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This profile was last updated on 8/20/14  and contains information from public web pages and contributions from the ZoomInfo community.

Dr. Bruce A. Tschantz

Wrong Dr. Bruce A. Tschantz?

Professor of Engineering

University of Tennessee - Knoxville

Employment History

Board Memberships and Affiliations


  • Ph.D.
50 Total References
Web References
One-third of the documented low-head dam ..., 20 Aug 2014 [cached]
One-third of the documented low-head dam fatalities in the United States have occurred in Pennsylvania, Minnesota and Iowa, according Bruce Tschantz, a professor of engineering at the University of Tennessee-Knoxville who maintains the website.
Tschantz said dam danger can be deceptive because small changes in water flow can dramatically increase risk.
TDEC Releases Advisory Board Report on TVA Kingston Failure | Newsroom, 1 Dec 2009 [cached]
Dr. Bruce Tschantz, Professor Emeritus, University of Tennessee - Knoxville, P.E.
Association of State Dam Safety Officials, 22 Nov 2007 [cached]
Bruce Tschantz, Professor Emeritus, University of Tennessee
New Honorary ASDSO Member: Bruce A. ..., 14 Oct 2005 [cached]
New Honorary ASDSO Member: Bruce A. Tschantz
Since its formation in 1984, ASDSO has honored a select few individuals by naming them Honorary Members.Dr. Bruce A. Tschantz, Professor Emeritus at the University of Tennessee, is the eleventh ASDSO member so recognized.
After 37 years as a professor of Civil and Environmental Engineering, Dr. Tschantz retired in 2002.Since then, he has continued to teach, to learn, and to contribute his time and talents to the mission of dam safety.
Dr. Tschantz was instrumental in the development of both the National Dam Safety Program and ASDSO.From 1977 to 1979, Dr. Tschantz coordinated the executive office review of federal agency dam safety procedures, which in 1979 resulted in new federal guidelines for dam safety.
In 1980, on a one-year leave from the University of Tennessee, he developed FEMA's Federal Office of Dam Safety and served as its first Chief.During this time, he also chaired the Federal Interagency Committee on Dam Safety and served on the ICODS Interagency Communications and Research subcommittees.
From 1981-1982, Dr. Tschantz chaired the National ASCE Water Policy Subcommittee on Dam Safety, and, in 1983, he served as advisor to the organizing Committee for Establishment of a National Association of State Dam Safety Officials.
He has made numerous contributions to ASDSO over the past twenty-two years.Since 1999, he has served on ASDSO's Model Library Committee, Annual Conference Program Committee, and the ASDSO Committee for Educational Outreach, which he currently chairs.He is also an instructor for the ASDSO Technical Seminar on Plant and Animal Penetration of Earthen Dams.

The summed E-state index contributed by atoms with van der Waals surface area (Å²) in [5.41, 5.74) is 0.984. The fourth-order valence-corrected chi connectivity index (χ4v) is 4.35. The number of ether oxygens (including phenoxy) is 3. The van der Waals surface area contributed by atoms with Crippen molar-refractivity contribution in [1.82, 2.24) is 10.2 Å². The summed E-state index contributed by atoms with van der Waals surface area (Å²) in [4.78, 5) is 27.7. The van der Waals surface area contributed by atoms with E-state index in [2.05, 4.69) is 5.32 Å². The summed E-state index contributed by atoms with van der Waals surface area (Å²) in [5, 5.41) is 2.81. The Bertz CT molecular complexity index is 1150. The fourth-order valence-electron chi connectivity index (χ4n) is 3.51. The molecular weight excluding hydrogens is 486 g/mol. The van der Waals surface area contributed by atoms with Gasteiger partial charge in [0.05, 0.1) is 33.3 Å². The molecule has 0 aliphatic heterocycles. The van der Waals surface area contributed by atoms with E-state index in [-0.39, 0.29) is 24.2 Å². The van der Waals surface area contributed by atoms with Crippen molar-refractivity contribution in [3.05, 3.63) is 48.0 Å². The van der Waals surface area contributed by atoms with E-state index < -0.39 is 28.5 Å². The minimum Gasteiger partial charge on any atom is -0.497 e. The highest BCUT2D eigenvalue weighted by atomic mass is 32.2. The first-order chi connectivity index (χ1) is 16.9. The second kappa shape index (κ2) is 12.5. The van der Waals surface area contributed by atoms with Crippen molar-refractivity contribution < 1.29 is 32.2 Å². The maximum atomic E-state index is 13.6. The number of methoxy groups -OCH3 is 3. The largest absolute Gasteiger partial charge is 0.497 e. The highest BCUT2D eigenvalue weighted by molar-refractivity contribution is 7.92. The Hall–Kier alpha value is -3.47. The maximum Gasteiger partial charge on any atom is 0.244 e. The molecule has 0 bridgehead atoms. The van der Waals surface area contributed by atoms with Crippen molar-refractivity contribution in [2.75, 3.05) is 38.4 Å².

A registered professional engineer in Tennessee, Ohio, and Virginia, Dr. Tschantz is now an engineering consultant and technical expert to several local, regional, and national engineering firms, industries, government agencies, citizen groups, private individuals, and attorneys.
Outside the office, Dr. Tschantz enjoys biking, camping, fly-fishing, and spending time with his wife, Penny, and three grandchildren.
ASDSO is immensely grateful to Dr. Tschantz for extraordinary contributions and dedication to the mission of dam safety, and proud to recognize him as an Honorary Member.
The War Against Wet Basements - It Can Be Won, But At What Cost? | Basement Systems, Inc. Press Release, 7 Sept 2012 [cached]
"I haven't seen any situation yet that's not solvable," said Bruce A Tschantz, a professor emeritus of civil and environmental engineering at the University of Tennessee in Knoxville who consults on water issues.
Tschantz was hesitant to say that a basement could be made waterproof, but he believes it can be water-free.
Before you call a basement-waterproofing contractor, take the time to do some sleuthing, Kitchen and Tschantz said.
Tschantz recommended starting with a city or county engineer's office, which may have a hydrologist on staff who can assess the situation. If not, you can hire a hydrologist or an engineer who specializes in water issues, or a qualified home inspector. The American Society of Home Inspectors' website,, list inspectors who meet its professional criteria.
There will be a fee for a consultation, but it's better than spending money on unnecessary work or "just wringing your hands waiting for the next rain," Tschantz said.
Tschantz said the effectiveness of that type of system depends on how much water is entering the basement.
Tschantz recommends exterior waterproofing only for basements with acute water problems, and only after other remedies have failed.
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